'Esprit de nation' and popular modernity: Aussie magazine 1920-1931

Carter, David (2008) 'Esprit de nation' and popular modernity: Aussie magazine 1920-1931. History Australia: Journal of the Australian Historical Assocation, 5 3: 74.1-74.22. doi:10.2104/ha080074

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Author Carter, David
Title 'Esprit de nation' and popular modernity: Aussie magazine 1920-1931
Formatted title
'Esprit de nation' and popular modernity: Aussie magazine 1920-1931
Journal name History Australia: Journal of the Australian Historical Assocation   Check publisher's open access policy
ISSN 1449-0854
1833-4881
Publication date 2008-01-01
Sub-type Article (original research)
DOI 10.2104/ha080074
Open Access Status DOI
Volume 5
Issue 3
Start page 74.1
End page 74.22
Total pages 23
Editor Quartly, Marian
Place of publication Australia
Publisher Monash University ePress
Language eng
Subject C1
950503 Understanding Australia's Past
210303 Australian History (excl. Aboriginal and Torres Strait Islander History)
200502 Australian Literature (excl. Aboriginal and Torres Strait Islander Literature)
Abstract This essay examines the intersection of populist nationalism and popular modernity in Aussie (1920–1931), a commercial magazine of opinion, review and entertainment that flourished in Sydney between the wars. Aussie has been overlooked in comparison to its better-known contemporaries Smiths Weekly and the Bulletin, despite occupying the same public-commercial sphere and same discursive space as those magazines. Aussie had a significant past as the main soldiers’ paper of the First World War; in its postwar format it built a sizeable circulation on both sides of the Tasman; and for more than a decade it published the major Australian writers and cartoonists of the day. The essay seeks not only to restore the magazine to its position as a significant player in the print culture of its period but also to use this case study to explore methodological questions about the historical interpretation of magazines as complex texts and the nature of Australian modernity. In particular it explores the gap between the nationalist editorial platform of the magazine and the investment in new forms of consumer and gender modernity found elsewhere in its pages. The magazine’s ambivalence towards the modern was institutional, not merely ideological, a function of its position in a modernising print marketplace. This article has been peer-reviewed.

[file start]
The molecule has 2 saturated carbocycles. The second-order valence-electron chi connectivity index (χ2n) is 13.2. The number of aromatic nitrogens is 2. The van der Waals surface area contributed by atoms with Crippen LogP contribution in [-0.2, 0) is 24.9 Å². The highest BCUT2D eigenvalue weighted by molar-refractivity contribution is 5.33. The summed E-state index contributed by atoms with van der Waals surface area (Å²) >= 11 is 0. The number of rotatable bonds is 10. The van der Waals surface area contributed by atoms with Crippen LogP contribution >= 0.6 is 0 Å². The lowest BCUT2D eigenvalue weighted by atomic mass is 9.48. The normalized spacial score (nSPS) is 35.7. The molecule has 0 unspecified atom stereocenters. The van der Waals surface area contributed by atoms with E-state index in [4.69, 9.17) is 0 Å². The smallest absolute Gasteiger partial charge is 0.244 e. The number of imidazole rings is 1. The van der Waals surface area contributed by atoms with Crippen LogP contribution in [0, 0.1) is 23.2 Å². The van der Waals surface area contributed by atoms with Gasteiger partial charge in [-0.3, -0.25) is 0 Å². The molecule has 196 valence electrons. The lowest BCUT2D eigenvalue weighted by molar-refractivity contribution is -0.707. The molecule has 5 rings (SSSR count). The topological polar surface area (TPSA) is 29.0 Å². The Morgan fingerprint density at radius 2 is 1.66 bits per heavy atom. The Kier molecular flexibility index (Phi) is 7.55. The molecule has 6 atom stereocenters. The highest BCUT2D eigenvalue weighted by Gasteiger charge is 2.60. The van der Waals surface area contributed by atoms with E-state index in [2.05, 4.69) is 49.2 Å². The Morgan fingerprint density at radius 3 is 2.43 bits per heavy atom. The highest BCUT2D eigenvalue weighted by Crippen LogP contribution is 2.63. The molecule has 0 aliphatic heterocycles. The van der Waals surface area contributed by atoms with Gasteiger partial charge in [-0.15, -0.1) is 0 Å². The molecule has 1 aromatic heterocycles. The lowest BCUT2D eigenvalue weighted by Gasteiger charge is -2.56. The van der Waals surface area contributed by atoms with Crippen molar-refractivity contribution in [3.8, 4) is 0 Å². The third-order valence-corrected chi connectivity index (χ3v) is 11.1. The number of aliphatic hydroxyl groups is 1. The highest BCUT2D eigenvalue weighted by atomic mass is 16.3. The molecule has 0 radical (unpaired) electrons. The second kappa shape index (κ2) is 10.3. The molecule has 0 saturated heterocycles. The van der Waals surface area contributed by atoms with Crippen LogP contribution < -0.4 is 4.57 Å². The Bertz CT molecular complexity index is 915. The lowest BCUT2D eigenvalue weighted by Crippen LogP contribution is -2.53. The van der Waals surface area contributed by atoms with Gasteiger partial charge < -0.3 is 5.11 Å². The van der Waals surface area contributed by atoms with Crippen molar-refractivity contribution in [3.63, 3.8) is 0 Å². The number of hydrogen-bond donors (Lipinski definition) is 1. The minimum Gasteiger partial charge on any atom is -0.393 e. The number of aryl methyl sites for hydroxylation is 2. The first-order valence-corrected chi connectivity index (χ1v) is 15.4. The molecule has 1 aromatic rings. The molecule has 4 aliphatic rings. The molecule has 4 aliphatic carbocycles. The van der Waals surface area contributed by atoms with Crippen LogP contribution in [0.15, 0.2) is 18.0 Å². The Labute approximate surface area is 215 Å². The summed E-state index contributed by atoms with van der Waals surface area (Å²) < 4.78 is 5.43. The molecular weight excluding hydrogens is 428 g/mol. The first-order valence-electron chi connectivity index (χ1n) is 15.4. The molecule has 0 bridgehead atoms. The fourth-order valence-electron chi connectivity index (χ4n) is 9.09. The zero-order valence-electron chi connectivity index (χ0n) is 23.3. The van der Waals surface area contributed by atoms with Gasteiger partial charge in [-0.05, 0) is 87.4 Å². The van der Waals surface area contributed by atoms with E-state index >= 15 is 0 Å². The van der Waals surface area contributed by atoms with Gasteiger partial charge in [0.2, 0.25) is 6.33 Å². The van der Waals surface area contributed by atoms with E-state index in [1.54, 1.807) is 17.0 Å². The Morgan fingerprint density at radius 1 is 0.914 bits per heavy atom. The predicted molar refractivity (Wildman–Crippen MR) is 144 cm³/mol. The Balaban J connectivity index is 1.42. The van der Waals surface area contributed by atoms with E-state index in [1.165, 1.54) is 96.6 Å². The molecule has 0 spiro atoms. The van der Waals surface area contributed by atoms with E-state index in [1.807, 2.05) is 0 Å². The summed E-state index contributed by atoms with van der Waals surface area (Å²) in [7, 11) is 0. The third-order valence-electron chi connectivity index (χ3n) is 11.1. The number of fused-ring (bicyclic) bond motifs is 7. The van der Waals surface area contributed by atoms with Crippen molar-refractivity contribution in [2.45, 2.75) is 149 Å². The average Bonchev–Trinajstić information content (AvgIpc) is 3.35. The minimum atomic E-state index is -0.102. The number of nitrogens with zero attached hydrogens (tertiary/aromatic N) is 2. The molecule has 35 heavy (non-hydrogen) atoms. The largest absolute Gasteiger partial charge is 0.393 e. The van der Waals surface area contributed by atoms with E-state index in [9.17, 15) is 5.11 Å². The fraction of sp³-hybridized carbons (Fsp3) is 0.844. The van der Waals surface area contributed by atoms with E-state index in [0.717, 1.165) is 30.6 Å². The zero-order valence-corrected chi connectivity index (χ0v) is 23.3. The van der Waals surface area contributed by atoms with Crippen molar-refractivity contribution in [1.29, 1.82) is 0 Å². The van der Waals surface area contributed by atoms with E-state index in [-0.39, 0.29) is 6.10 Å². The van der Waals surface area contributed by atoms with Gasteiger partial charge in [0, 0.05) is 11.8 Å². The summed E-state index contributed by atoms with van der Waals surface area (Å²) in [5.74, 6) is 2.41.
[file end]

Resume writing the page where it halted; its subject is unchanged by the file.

Q-Index Code C1
Q-Index Status Confirmed Code
Institutional Status UQ

Document type: Journal Article
Sub-type: Article (original research)
Collections: 2009 Higher Education Research Data Collection
School of Communication and Arts Publications
 
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Created: Thu, 16 Apr 2009, 03:10:15 EST by Vicky McNicol on behalf of School of Communication and Arts